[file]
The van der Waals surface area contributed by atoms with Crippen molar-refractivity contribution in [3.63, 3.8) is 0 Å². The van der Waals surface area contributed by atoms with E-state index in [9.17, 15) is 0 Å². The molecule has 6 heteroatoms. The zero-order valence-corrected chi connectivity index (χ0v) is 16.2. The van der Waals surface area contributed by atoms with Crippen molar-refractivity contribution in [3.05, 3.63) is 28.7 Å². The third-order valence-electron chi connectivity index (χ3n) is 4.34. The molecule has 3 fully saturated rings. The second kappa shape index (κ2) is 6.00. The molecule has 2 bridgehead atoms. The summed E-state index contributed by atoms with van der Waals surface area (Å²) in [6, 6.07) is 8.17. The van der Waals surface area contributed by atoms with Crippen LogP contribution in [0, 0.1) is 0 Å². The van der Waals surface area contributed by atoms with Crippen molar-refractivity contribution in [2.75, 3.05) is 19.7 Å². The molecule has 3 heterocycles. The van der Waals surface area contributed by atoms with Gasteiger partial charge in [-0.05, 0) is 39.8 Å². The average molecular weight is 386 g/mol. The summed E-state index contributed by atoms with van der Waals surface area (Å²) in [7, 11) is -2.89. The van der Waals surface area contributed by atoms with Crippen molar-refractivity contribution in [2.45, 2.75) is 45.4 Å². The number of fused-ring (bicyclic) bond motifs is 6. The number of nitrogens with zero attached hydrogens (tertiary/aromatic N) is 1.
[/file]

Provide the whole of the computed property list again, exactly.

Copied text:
The van der Waals surface area contributed by atoms with Crippen molar-refractivity contribution in [3.63, 3.8) is 0 Å². The van der Waals surface area contributed by atoms with E-state index in [9.17, 15) is 0 Å². The molecule has 6 heteroatoms. The zero-order valence-corrected chi connectivity index (χ0v) is 16.2. The van der Waals surface area contributed by atoms with Crippen molar-refractivity contribution in [3.05, 3.63) is 28.7 Å². The third-order valence-electron chi connectivity index (χ3n) is 4.34. The molecule has 3 fully saturated rings. The second kappa shape index (κ2) is 6.00. The molecule has 2 bridgehead atoms. The summed E-state index contributed by atoms with van der Waals surface area (Å²) in [6, 6.07) is 8.17. The van der Waals surface area contributed by atoms with Crippen LogP contribution in [0, 0.1) is 0 Å². The van der Waals surface area contributed by atoms with Crippen molar-refractivity contribution in [2.75, 3.05) is 19.7 Å². The molecule has 3 heterocycles. The van der Waals surface area contributed by atoms with Gasteiger partial charge in [-0.05, 0) is 39.8 Å². The average molecular weight is 386 g/mol. The summed E-state index contributed by atoms with van der Waals surface area (Å²) in [7, 11) is -2.89. The van der Waals surface area contributed by atoms with Crippen molar-refractivity contribution in [2.45, 2.75) is 45.4 Å². The number of fused-ring (bicyclic) bond motifs is 6. The number of nitrogens with zero attached hydrogens (tertiary/aromatic N) is 1.